Cargill Meatpacking Plant Narrowly Averts Strike

Workers at the Cargill beef-packing plant in High River, Alberta are on the job this morning, having narrowly avoided a planned strike. Over the weekend, union members voted 71 percent in favor of a new contract, stopping the strike and a lockout by Cargill management. 

In a statement, representatives from the United Food and Commercial Workers Canada Union, Local 401 call the vote a “bittersweet victory.” 

The plant was the site of one of the largest COVID-19 outbreaks in Canada, and health and safety concerns were some of the key issues the union members were fighting for in contract negotiations. Union president Thomas Hesse said that over the pandemic, workers have often felt helpless. “Chaos has swirled about, and it often felt like workers have been treated like lightbulbs,” he said. “You burn out and the forces of greed and power simply screw in another bulb.” 

The new contract includes wage increases and retroactive pay, a COVID-19 bonus and improved health benefits. In a statement, Jarrod Gillig, Cargill North American’s business operations and supply chain president, said the company is pleased with the agreement and finds it comprehensive and fair. Gillig went on to say “we truly believe this ratification is in the best interests of our employees and we are eager to move forward to build a stronger future.” 

The High River plant processes more than one-third of Canada’s beef supply. The roughly 2,000 workers at the plant were ready to strike this morning if an agreement was not reached. At the same time, Cargill was ready to enforce a lockout as of 12:01 am. 

However, the union says their work is not over. In the same statement, they note that Cargill reported record profits during the pandemic while labor costs stagnated. “Workers have been ripped off. Ranchers have been ripped off,” the union’s statement reads. “Government failed to protect these workers, as well as failing to protect Alberta ranchers and consumers. Change must occur.”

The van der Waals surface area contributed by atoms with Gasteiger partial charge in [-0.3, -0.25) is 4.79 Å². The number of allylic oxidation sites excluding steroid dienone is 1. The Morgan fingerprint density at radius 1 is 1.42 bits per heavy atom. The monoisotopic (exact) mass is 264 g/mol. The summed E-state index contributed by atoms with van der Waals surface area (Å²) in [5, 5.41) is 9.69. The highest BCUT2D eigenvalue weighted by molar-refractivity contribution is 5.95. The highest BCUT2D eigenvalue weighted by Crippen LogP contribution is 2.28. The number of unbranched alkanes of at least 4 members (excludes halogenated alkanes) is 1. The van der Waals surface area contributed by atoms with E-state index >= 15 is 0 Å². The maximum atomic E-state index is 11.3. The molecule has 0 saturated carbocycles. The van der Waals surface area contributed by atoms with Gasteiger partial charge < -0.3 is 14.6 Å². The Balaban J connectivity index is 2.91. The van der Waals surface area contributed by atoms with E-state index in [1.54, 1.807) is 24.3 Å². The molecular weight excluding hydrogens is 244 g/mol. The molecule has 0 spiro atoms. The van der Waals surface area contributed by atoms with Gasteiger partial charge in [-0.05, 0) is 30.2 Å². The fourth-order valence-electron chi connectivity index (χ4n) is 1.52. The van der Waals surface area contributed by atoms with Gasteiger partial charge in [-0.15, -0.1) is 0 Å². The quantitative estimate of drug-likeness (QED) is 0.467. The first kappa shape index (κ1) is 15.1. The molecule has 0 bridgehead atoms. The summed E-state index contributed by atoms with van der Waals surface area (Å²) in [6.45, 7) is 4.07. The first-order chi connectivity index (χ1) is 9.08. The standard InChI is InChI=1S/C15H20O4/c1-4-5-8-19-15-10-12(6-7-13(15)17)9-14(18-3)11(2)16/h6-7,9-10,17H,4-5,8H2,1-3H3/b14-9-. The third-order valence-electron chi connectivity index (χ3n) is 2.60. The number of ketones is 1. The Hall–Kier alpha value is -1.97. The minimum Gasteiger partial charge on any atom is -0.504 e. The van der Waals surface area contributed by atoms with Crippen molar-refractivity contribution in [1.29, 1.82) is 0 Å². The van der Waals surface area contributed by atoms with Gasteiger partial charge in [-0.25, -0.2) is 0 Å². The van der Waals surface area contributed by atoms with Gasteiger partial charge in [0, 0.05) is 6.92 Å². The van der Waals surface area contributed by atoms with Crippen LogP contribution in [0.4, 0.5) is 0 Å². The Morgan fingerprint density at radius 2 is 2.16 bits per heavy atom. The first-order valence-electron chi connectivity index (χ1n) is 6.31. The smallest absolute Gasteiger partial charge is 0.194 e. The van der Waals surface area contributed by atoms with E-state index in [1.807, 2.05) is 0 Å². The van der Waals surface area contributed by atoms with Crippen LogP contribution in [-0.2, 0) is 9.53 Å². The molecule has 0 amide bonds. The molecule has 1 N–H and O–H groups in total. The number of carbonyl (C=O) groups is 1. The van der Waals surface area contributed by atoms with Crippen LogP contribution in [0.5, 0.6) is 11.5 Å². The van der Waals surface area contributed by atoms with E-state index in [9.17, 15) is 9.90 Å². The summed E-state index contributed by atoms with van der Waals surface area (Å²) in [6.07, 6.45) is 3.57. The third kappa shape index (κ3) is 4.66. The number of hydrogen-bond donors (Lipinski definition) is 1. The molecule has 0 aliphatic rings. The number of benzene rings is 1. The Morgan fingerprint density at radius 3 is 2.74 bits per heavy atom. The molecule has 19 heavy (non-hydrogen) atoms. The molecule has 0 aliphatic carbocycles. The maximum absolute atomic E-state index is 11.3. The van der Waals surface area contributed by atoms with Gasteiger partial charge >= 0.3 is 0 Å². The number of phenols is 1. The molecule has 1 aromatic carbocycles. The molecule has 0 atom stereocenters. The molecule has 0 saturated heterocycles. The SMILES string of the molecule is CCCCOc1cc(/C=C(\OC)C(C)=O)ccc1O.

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Workers at the Cargill beef-packing plant in High River, Alberta are on the job this morning, having narrowly avoided a planned strike. Over the weekend, union members voted 71 percent in favor of a new contract, stopping the strike and a lockout by Cargill management. 

In a statement, representatives from the United Food and Commercial Workers Canada Union, Local 401 call the vote a “bittersweet victory.” 

The plant was the site of one of the largest COVID-19 outbreaks in Canada, and health and safety concerns were some of the key issues the union members were fighting for in contract negotiations. Union president Thomas Hesse said that over the pandemic, workers have often felt helpless. “Chaos has swirled about, and it often felt like workers have been treated like lightbulbs,” he said. “You burn out and the forces of greed and power simply screw in another bulb.” 

The new contract includes wage increases and retroactive pay, a COVID-19 bonus and improved health benefits. In a statement, Jarrod Gillig, Cargill North American’s business operations and supply chain president, said the company is pleased with the agreement and finds it comprehensive and fair. Gillig went on to say “we truly believe this ratification is in the best interests of our employees and we are eager to move forward to build a stronger future.” 

The High River plant processes more than one-third of Canada’s beef supply. The roughly 2,000 workers at the plant were ready to strike this morning if an agreement was not reached. At the same time, Cargill was ready to enforce a lockout as of 12:01 am. 

However, the union says their work is not over. In the same statement, they note that Cargill reported record profits during the pandemic while labor costs stagnated. “Workers have been ripped off. Ranchers have been ripped off,” the union’s statement reads. “Government failed to protect these workers, as well as failing to protect Alberta ranchers and consumers. Change must occur.”

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